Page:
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What does the name mean?

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Pincoya is a goddess of the Chilotan Seas. Said to: have long blond hair, be of incomparable beauty, be cheerful and sensual, and rise from the depths of the sea.


Naked and pure, she personifies the fertility of marine species. Through her ritual dance she provides local fishermen with an abundance or deficiency of fish and seafood.  If she performs her dance facing the sea, it means that these shores will have an abundance of fish.  When she dances facing the mountains, her back to the sea, seafood will be scarce.

Chiloean mythology is appreciative of the Pincoya, believed to be humane, beautiful and feminine.  If, for any reason she is unhappy, the only way to make her happy again is simply to be nice to people.

One story is told of a fisherman who did not return from fishing, his two younger brothers, José Alberto and Juan Carlos recounted that their brother landed on a small rocky island from which he looked and pointed with his right hand the Pincoya.  They saw their brother throw himself into the sea heading to where the goddess was and they both disappeared.  They believed he had drowned. Months later he appeared disguised, very cheerful and fortunate in everything he realized.  What had this young fisherman done in all the time he was missing?  He never said.  However, on moonlit nights, he would go to the beach and sit tirelessly gazing at the spot where he disappeared with the Pincoya.  Was he in love?  It was a secret which was never revealed.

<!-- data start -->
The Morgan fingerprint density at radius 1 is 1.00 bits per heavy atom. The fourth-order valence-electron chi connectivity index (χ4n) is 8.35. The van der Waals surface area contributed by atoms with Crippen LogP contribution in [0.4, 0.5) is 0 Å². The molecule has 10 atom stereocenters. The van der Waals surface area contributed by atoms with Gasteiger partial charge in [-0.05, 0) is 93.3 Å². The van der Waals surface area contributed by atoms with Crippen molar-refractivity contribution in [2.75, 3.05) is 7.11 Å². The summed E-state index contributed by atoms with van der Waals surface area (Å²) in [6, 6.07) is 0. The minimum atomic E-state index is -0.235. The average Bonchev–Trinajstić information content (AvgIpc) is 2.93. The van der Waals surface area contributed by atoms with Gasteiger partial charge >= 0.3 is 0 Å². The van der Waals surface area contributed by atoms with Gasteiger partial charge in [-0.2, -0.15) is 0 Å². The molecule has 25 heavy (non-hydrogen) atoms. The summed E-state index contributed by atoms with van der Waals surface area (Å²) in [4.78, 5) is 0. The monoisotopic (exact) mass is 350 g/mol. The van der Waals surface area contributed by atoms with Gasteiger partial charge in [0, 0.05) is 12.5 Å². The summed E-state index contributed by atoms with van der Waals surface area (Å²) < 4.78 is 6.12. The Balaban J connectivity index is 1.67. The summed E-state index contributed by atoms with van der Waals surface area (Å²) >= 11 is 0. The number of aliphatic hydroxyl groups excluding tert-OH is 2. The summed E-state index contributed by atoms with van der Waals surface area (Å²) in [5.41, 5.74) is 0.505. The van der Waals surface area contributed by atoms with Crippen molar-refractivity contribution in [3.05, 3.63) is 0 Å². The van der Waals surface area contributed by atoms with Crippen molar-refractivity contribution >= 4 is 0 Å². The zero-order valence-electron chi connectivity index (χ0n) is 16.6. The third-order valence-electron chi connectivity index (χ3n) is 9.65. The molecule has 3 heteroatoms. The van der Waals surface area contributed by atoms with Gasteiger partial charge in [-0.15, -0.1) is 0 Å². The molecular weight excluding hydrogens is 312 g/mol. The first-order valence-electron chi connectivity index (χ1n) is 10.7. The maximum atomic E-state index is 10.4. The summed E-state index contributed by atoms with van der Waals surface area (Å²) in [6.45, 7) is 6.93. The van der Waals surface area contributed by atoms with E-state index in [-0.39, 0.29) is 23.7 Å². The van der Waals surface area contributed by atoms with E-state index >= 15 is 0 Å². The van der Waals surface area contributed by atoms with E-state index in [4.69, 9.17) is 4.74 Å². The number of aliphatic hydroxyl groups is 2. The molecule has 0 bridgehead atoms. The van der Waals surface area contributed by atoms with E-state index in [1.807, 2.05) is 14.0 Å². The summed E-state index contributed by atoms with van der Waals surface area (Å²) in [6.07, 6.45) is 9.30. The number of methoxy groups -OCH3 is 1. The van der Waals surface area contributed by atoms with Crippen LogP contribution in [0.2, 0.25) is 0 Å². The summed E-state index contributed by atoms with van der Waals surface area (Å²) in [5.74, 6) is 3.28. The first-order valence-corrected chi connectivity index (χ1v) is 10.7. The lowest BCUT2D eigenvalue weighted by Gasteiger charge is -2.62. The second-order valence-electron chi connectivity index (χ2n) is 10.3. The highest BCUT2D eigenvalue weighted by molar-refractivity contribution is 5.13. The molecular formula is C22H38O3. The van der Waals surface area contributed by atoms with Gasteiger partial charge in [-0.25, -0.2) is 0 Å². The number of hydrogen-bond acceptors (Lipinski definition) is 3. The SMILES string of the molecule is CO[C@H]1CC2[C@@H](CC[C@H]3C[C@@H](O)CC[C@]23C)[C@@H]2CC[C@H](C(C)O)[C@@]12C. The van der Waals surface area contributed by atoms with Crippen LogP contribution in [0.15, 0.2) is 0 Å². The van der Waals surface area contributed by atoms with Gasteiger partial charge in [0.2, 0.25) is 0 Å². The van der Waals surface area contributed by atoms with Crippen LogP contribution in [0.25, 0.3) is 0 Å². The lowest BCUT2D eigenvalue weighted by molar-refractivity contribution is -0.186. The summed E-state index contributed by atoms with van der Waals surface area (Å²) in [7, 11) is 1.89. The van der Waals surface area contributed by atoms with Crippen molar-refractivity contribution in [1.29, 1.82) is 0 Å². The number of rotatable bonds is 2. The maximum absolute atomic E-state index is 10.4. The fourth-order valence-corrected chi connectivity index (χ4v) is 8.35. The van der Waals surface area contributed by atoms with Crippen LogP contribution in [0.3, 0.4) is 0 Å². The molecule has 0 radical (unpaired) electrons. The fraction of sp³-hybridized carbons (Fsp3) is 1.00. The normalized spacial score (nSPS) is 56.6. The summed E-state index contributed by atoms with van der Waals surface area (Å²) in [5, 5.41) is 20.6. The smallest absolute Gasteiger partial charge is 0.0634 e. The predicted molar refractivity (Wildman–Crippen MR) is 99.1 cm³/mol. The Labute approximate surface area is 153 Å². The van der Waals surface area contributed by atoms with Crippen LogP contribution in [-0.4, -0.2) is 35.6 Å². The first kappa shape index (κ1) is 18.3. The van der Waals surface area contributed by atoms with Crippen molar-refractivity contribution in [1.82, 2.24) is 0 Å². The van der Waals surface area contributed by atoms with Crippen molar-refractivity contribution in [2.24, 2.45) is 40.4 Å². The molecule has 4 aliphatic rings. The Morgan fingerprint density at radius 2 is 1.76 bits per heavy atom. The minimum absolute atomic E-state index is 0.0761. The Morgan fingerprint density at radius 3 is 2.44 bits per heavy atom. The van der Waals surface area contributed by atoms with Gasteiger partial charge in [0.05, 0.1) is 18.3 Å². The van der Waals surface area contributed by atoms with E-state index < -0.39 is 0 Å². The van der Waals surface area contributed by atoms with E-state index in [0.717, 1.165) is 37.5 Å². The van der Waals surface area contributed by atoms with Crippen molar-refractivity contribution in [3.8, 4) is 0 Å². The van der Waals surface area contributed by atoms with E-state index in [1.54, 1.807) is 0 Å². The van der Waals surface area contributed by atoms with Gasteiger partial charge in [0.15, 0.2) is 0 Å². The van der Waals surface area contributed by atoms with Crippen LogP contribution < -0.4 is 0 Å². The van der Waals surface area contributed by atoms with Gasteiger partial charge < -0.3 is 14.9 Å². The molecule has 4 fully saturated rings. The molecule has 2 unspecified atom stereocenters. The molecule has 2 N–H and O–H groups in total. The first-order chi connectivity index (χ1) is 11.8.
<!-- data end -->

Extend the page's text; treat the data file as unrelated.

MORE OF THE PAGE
Pincoya swims the oceans and rivers of the world with her mate the Pincoy.   They rescue fishermen in distress and, if they cannot save their lives, deliver their souls to a large phantom ship, the Caleuche, sailing the seas at night around the southern island of Chiloé in southern Chile. The ship appears briefly intact with sounds of a party on board, but quickly vanishes. Myth has it that, once on board, the dead can resume an existence as if they were alive again.